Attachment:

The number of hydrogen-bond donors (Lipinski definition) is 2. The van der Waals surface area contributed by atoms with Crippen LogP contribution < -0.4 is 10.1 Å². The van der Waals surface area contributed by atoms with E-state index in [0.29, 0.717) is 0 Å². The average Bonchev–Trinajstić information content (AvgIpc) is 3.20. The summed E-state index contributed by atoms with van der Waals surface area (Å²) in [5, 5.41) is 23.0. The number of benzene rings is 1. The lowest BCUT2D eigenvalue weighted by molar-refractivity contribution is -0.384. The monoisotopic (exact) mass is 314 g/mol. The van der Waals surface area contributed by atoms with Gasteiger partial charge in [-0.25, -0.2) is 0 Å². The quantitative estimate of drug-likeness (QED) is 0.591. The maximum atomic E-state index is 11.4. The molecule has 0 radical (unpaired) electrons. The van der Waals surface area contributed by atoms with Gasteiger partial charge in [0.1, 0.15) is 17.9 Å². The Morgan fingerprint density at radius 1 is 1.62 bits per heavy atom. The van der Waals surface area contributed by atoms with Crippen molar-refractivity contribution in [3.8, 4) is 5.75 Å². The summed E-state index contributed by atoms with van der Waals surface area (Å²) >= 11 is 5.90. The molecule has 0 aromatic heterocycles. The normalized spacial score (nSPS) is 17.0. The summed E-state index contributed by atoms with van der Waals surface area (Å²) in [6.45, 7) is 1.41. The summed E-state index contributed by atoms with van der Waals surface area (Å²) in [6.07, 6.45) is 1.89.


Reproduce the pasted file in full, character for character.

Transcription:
The number of hydrogen-bond donors (Lipinski definition) is 2. The van der Waals surface area contributed by atoms with Crippen LogP contribution < -0.4 is 10.1 Å². The van der Waals surface area contributed by atoms with E-state index in [0.29, 0.717) is 0 Å². The average Bonchev–Trinajstić information content (AvgIpc) is 3.20. The summed E-state index contributed by atoms with van der Waals surface area (Å²) in [5, 5.41) is 23.0. The number of benzene rings is 1. The lowest BCUT2D eigenvalue weighted by molar-refractivity contribution is -0.384. The monoisotopic (exact) mass is 314 g/mol. The van der Waals surface area contributed by atoms with Gasteiger partial charge in [-0.25, -0.2) is 0 Å². The quantitative estimate of drug-likeness (QED) is 0.591. The maximum atomic E-state index is 11.4. The molecule has 0 radical (unpaired) electrons. The van der Waals surface area contributed by atoms with Gasteiger partial charge in [0.1, 0.15) is 17.9 Å². The Morgan fingerprint density at radius 1 is 1.62 bits per heavy atom. The van der Waals surface area contributed by atoms with Crippen molar-refractivity contribution in [3.8, 4) is 5.75 Å². The summed E-state index contributed by atoms with van der Waals surface area (Å²) >= 11 is 5.90. The molecule has 0 aromatic heterocycles. The normalized spacial score (nSPS) is 17.0. The summed E-state index contributed by atoms with van der Waals surface area (Å²) in [6.45, 7) is 1.41. The summed E-state index contributed by atoms with van der Waals surface area (Å²) in [6.07, 6.45) is 1.89.